Former White House ethics chief Walter ShaubWalter Michael ShaubPence lands in controversy with stay at Trump hotel Ex-ethics chief rips Trump July 4 event as 'taxpayer-funded campaign ad' Here are the top paid White House staffers MORE said Sunday that the “disintegration” of the Trump administration “is accelerating,” warning that “you haven’t seen anything yet.”

“The disintegration of this administration is accelerating,” Shaub, a prominent critic of President TrumpDonald John TrumpTrump faces high stakes in meeting with Erdoğan amid impeachment drama Democrats worry they don't have right candidate to beat Trump Trump threatening to fire Mulvaney: report MORE, tweeted.

“This was inevitable from the day he refused to divest his conflicting interests & confirmed that his presidency would have nothing to do with public service,” he added.


“If you think this week was crazy, you haven’t seen anything yet.”

Shaub’s tweet follows a week of turmoil in Washington that culminated in the departure of top Defense officials and a Christmas partial government shutdown. The former ethics official publicly clashed with Trump over his business interests before resigning in the first months of Trump's presidency, and recently joined federal ethics watchdog group Citizens for Responsibility and Ethics in Washington.

After Trump announced an unexpected plan to pull remaining U.S. troops out of Syria, declaring that “we defeated ISIS,” Defense Secretary James MattisJames Norman MattisFormer Mattis staffer: Trump 'shooting himself in the foot' on foreign policy Former staffer hits back at Mattis's office over criticism of tell-all book Former speechwriter for General James Mattis: Has the national security state grappled with Donald Trump? MORE resigned, followed by Brett McGurk, the presidential envoy to the fight against the Islamic State in Iraq and Syria (ISIS).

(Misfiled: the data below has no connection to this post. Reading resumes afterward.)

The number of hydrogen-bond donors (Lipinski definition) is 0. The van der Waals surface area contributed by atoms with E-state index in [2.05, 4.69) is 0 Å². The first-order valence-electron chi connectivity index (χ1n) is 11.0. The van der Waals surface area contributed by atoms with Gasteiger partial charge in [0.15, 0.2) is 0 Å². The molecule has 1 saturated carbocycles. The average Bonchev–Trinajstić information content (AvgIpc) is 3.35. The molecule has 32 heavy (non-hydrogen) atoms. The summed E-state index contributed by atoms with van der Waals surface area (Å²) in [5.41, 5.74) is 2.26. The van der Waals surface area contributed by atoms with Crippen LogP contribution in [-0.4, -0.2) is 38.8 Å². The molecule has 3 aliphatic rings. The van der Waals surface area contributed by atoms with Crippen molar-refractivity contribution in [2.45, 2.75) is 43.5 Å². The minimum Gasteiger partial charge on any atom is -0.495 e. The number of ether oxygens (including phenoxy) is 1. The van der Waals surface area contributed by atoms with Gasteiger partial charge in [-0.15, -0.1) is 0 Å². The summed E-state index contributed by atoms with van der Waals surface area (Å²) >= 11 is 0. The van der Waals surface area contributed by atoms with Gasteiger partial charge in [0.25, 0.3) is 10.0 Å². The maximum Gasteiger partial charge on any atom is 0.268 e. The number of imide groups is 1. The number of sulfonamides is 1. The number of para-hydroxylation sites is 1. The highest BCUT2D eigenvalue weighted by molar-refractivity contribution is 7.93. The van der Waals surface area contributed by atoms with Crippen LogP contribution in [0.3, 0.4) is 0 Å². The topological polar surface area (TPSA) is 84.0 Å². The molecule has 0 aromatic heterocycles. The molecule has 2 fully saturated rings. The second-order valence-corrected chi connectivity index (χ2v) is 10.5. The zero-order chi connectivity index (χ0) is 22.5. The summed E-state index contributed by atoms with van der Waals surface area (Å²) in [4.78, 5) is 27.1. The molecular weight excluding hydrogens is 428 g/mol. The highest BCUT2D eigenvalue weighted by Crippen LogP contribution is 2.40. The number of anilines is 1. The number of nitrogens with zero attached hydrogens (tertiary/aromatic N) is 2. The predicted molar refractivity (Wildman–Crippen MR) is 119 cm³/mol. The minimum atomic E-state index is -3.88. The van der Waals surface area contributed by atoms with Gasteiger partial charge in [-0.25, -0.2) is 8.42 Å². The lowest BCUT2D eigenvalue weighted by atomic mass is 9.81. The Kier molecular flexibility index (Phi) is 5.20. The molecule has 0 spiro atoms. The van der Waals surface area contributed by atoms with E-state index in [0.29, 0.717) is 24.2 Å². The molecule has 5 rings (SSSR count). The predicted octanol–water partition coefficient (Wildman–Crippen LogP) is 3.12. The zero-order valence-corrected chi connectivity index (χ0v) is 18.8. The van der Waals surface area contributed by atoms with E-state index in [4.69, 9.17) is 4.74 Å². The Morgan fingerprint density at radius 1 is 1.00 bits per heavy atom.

And lawmakers failed to reach a deal to fund the government past the Dec. 21 deadline, sending the government into a partial shutdown set to last through Christmas.

The impasse was centered around Trump’s demands for borer security funding, with the White House standing by its demand for $5 billion in funding for a U.S.-Mexico border wall.